Herefordshire, England – Straight after university, and with high critical acclaim for the work he was producing, Luke left London for his hometown in rural Herefordshire. His drastic move proved to be a good one, both for his mental and physical health, and his creative output. In his studio on top of a hill he has the space to experiment, work on large-scale projects, and, occasionally, play around with pyrotechnics. While he still takes on commissions to keep afloat financially, Luke is enjoying the freedom that rural life provides, and the lower stress levels that come with it. Social isolation can be a struggle, he admits, but his work and feline companion keep him fulfilled.
What made you want to leave London?
At the time it was very intuitive, but picking apart the idea, I feel like I didn’t really have a choice. When I graduated my personal work was peaking so much that the idea of pushing it aside just wasn’t an option. Charles Saatchi saw my photography in my second year of university, and I won a D&AD award in my third year. I could stay in London, get a job, and do my personal work on the side, or pack London in entirely and concentrate on my own work where I could afford to. And there were so many other things that I wanted to explore and try out photographically. There are people that have a long career in London before they have the stability to leave, whereas I did that at the beginning. I don’t really think enough about how radical it is that I’ve managed to do that at such a young age.
What brought you to Herefordshire?
I grew up here surrounded by hills and lots of space and I just felt like I needed that at the time. I live on top of a hill on a farm – there isn’t another house around me for 20 minutes, it is so isolated. It allows a lot of time and space to reflect on my work. I don’t know if I would be doing what I’m doing now if I’d stayed in London. The disadvantage of being in the country is – although you have more time and you can get a lot more with your money – it can make you lazy. I wake up and the birds are singing and the cows are out. It can be really comfortable. I think I recognised that about a year after moving back. I realised that the pressure I was under in London was one of the catalysts to make really good work. I had to make very quick decisions, I didn’t have the time.
That’s an interesting point. How do you manage that?
It’s hard, but I don’t feel like this is going to be forever. It was needed at the time. I was super burned-out, producing work at such a quick pace, sleeping three or four hours a night. It just wasn’t sustainable. I had to come back, chill out and reflect a little bit, and then see what happens. I will probably move back to the city at some point. It’s this constant oscillating thing.
How did you find this place?
Initially when I moved back I lived with my parents. I was working in their living room. I did so many shoots that you’d look at and think it was shot in a studio in London with a team. But it was just me in my parents’ living room, with these terrible lights. It was really fun [laughs]. After 10 months I started looking for a studio space. You would think finding a space in the country would be easy, but there was literally nothing. Eventually I found this old barn that was full of old machinery. It was amazing.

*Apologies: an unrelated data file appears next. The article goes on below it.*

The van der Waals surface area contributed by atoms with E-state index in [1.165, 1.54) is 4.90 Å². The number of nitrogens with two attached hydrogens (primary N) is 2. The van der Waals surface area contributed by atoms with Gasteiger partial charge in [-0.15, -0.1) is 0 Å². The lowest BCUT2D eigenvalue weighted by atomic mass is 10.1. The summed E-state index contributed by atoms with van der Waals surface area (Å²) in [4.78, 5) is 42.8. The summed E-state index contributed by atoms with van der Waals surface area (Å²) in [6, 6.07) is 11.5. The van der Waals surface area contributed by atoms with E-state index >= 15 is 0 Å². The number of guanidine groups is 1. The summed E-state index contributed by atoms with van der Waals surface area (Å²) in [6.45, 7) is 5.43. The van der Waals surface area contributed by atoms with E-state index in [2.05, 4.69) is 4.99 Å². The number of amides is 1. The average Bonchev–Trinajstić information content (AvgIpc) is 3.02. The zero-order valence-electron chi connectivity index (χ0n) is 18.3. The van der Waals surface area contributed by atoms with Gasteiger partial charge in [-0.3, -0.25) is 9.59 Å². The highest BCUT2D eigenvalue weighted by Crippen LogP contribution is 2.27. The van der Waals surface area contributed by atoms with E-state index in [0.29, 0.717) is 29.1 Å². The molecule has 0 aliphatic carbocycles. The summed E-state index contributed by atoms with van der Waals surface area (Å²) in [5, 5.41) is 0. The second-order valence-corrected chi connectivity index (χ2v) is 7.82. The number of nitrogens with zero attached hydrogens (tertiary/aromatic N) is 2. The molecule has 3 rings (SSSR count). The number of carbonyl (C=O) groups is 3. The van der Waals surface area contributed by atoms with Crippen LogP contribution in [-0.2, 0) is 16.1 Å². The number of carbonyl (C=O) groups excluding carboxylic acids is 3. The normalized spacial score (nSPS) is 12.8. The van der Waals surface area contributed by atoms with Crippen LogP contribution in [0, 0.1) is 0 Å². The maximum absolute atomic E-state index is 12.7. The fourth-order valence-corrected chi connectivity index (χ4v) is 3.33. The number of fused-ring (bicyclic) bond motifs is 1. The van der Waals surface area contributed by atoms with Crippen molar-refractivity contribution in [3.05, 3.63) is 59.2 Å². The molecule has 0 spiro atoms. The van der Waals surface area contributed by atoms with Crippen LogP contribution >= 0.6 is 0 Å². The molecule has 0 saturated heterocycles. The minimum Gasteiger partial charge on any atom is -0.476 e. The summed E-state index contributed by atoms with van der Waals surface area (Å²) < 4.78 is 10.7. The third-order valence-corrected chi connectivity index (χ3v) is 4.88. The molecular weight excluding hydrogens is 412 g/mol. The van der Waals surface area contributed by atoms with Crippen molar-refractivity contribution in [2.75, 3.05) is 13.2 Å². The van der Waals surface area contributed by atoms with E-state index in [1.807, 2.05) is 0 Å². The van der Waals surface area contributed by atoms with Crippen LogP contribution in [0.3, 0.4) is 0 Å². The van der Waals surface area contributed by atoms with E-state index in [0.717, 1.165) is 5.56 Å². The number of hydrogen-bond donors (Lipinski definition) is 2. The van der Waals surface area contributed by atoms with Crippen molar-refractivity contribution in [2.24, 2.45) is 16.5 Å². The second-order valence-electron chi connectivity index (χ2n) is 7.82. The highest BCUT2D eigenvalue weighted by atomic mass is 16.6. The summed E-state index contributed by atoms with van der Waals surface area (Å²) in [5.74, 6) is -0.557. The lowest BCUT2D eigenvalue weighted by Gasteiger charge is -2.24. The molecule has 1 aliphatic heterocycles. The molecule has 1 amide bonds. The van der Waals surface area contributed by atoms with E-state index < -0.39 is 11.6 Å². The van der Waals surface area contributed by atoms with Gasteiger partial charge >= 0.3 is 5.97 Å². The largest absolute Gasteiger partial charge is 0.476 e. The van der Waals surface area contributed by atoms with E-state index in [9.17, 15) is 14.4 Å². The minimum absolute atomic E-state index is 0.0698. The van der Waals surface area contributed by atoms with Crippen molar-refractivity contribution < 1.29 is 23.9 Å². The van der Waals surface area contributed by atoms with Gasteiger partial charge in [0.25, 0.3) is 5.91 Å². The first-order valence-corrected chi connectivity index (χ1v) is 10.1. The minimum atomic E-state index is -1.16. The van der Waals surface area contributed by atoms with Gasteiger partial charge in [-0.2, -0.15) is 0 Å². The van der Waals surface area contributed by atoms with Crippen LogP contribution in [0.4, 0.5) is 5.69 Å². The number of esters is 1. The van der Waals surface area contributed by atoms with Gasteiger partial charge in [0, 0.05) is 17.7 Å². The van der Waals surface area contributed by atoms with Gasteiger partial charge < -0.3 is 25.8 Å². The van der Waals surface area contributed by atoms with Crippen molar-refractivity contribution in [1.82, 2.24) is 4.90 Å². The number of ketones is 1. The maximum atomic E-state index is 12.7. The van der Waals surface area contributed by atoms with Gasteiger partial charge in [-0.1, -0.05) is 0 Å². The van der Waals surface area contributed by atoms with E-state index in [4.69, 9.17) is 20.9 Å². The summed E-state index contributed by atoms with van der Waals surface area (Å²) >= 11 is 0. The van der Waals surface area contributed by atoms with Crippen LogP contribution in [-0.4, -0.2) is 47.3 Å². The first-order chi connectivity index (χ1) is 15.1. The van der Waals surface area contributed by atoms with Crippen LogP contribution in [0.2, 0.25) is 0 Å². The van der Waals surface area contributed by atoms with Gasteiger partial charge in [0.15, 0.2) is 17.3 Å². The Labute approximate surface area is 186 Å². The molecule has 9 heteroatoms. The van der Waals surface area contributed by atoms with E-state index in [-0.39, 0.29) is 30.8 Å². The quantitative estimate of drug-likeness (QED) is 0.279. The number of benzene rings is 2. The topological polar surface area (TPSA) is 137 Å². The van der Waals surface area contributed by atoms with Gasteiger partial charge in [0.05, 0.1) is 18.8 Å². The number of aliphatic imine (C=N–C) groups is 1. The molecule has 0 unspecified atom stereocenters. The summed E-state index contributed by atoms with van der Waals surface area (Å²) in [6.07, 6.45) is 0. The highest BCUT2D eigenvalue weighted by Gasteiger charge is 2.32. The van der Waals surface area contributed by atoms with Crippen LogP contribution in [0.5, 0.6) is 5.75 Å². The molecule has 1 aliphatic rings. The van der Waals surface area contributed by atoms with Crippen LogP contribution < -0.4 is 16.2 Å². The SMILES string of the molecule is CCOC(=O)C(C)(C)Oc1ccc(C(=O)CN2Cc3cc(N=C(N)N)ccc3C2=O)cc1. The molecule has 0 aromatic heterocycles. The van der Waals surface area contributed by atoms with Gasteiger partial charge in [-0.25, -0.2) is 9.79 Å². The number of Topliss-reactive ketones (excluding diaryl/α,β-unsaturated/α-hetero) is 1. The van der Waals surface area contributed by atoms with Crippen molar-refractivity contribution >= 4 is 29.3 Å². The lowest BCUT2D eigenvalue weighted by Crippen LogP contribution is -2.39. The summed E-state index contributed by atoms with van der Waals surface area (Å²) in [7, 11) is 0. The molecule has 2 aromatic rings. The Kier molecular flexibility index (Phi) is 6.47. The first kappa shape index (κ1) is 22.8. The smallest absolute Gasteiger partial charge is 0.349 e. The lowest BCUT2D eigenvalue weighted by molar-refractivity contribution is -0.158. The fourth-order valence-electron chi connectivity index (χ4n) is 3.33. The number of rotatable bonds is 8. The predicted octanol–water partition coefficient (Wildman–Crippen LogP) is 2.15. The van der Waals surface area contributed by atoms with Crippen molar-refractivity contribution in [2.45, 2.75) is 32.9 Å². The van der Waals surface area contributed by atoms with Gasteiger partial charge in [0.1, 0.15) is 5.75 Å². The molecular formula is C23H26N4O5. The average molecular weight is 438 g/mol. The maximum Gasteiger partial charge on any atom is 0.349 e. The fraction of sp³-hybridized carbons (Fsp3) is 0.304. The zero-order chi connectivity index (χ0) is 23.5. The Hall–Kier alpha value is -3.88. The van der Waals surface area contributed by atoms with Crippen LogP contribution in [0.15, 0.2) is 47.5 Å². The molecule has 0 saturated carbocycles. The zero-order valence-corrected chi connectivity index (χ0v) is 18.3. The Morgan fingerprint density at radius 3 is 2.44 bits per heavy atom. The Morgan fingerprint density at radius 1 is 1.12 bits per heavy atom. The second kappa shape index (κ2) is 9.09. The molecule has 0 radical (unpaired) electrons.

The actual state of it was awful, but the space and the size was great. I was in the very fortunate position to have some money from the Saatchi Gallery. It’s still very rudimentary – all we did was build a room inside of a room, with a poured concrete floor and hardly any insulation – but it’s perfect. It’s just what I needed. A bit later I moved in next door and now I can just walk to the studio.
How has the move to the countryside affected your social life?
Socially it’s difficult. It is so isolated here – the nearest cities are all miles away. All of my friends from here have gone. There’s a gap in the population: you have the teenagers, then everyone my age disappears, and then you get all the retired people. Also, being a gay guy in the middle of nowhere is like social suicide. I was in a relationship for about eight years, but when I moved back here we broke up. It would be so nice to have someone, but the people I’m into live in London or the city.
I want to be with someone who is doing amazing things, I want to be inspired by someone, and I’m not going to find that here; or at least I haven’t, yet. I go on Tinder – it’s swipe, swipe, swipe, swipe, nothing. The guys are either 16 or 65. I think I’ve just come to terms with being happy being single, finally. I have my work and I have my cat [laughs].
I present myself as quite extroverted; if I give a talk or something I come across as this really outgoing person but, really, I am quite introverted. Some of my friends in London just couldn’t imagine moving out to the country. They were terrified that they’d be stabbed or something, because it’s the middle of nowhere and this is where all the murders happen, all Agatha Christie [laughs]. I grew up here, so moving out here had a sort of homeliness to it. I don’t know how you could explain to someone who’s lived in the city their whole life what it is actually like to live here. Until you’ve experienced a very limited social atmosphere, you just can’t imagine what it’s like.